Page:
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Take That, Censorship

The Guardian, which can’t fact check well enough not to refer to the ALA as the Association of American Libraries, has an article asking “are Americans falling in love with censorship?” Following Betteridge’s Law of Headlines, which is the perfect rule for the clickbait era, we can confidently answer “no.” The U.K., on the other hand...but we’ll get to that. First of all, none of the questions from the Harris Poll on which the article is based are talking about censorship at all, despite the lurid URL. One is whether there are books that children shouldn’t be able to get from school libraries, which despite all the wild eyed, spittle flecked hoopla from the ALA has nothing to do with censorship. The books are widely available. No one is stopping them from being published. If you’re calling that censorship it’s just so you can feel like a bold moral crusader in a society that couldn’t care less about what you’re fighting against. Go ahead and feel good about yourself for ...
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Get Rid of the Internet Access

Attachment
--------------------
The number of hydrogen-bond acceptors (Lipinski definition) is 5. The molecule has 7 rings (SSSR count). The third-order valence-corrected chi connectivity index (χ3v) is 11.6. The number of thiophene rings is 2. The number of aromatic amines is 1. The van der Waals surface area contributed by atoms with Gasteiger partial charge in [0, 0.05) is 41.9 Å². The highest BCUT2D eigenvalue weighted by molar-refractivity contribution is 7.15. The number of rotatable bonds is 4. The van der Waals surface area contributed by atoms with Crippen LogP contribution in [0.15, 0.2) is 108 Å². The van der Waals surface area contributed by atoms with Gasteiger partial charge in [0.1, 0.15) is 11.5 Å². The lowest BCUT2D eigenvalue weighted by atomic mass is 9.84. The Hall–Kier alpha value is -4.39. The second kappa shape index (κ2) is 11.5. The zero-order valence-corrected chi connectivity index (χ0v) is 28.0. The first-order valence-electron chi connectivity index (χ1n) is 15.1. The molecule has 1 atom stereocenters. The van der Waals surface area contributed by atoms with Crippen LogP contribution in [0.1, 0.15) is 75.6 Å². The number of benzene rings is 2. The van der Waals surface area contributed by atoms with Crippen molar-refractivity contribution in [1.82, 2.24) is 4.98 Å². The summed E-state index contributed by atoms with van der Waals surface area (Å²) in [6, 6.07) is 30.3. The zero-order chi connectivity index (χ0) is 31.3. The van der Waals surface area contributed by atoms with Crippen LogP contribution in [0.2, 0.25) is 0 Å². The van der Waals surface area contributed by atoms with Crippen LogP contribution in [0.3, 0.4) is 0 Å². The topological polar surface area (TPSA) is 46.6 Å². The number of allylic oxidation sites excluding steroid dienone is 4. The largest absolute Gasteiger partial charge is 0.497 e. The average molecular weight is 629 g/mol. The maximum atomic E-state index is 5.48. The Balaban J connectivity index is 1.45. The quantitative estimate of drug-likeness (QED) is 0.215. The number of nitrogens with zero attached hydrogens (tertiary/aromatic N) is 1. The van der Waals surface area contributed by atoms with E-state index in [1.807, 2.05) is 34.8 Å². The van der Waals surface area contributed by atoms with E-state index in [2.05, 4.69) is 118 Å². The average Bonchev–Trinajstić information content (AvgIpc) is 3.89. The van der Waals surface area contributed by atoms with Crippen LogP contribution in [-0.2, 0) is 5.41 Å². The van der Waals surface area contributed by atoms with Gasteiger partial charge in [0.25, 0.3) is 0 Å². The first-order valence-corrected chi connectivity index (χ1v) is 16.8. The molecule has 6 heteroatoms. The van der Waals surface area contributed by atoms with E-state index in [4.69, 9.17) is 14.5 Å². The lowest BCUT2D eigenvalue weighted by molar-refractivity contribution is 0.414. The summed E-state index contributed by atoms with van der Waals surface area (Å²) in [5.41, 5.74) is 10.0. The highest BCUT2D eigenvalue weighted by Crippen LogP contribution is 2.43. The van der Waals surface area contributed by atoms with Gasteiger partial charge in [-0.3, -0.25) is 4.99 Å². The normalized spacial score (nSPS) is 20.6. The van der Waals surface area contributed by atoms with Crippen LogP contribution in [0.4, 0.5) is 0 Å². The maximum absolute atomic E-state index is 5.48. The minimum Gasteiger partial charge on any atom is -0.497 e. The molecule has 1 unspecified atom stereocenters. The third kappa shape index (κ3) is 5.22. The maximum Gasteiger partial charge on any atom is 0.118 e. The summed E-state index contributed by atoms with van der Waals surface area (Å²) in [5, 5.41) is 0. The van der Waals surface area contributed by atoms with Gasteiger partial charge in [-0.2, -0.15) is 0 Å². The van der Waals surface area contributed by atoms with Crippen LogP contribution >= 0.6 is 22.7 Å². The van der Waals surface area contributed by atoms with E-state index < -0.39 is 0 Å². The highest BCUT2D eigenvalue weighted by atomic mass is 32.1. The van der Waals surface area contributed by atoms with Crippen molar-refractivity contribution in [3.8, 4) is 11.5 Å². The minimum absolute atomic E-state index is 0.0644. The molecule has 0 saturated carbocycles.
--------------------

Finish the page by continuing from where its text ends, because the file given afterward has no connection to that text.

When looking at various letters the editor regarding libraries I ran across this one from the Washington Post asking “Do libraries still need to provide Internet access?” Keeping in mind that people who write letters to editors are generally cranks and busybodies, it still might be a question worth considering, if nothing else because providing Internet access has become the go to raison d’etre for public libraries. I can’t count how many articles I’ve read since the beginning of the great recession in which the main argument for funding public libraries is so that poor people will have access to the Internet so they can apply for jobs. From what we hear about that, public library computers are filled with a constant stream of poor people with librarians helping them fill out job applications. That neither public libraries nor librarians are needed for this particular role doesn’t make a difference. Then we hear from cranks and busybodies who actually use the public ...
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Letters to Editors

One might think that the Letter to the Editor genre would be dying. After all, unless they were by famous people writing for outlets like the New York Times or the Washington Post, nobody ever read letters to the editor anyway, probably not even the editor. Now that’s even more true. Letters to the editor are just ways for people without Facebook friends or Twitter followers to vent their spleen in public, with the added bonus that nobody has to ponder whether to unfriend or unfollow such people. Letters to editors about libraries are almost always positive. These days a common topic seems to be how important school librarians and libraries are. Most of those seem written after the librarians have been fired and the libraries closed, so that’s really support people could have used earlier, but it’s the sentiment that counts. And then there are the hostile ones, usually opposed to some improvement in libraries because improvements cost money and libraries are obsolete ...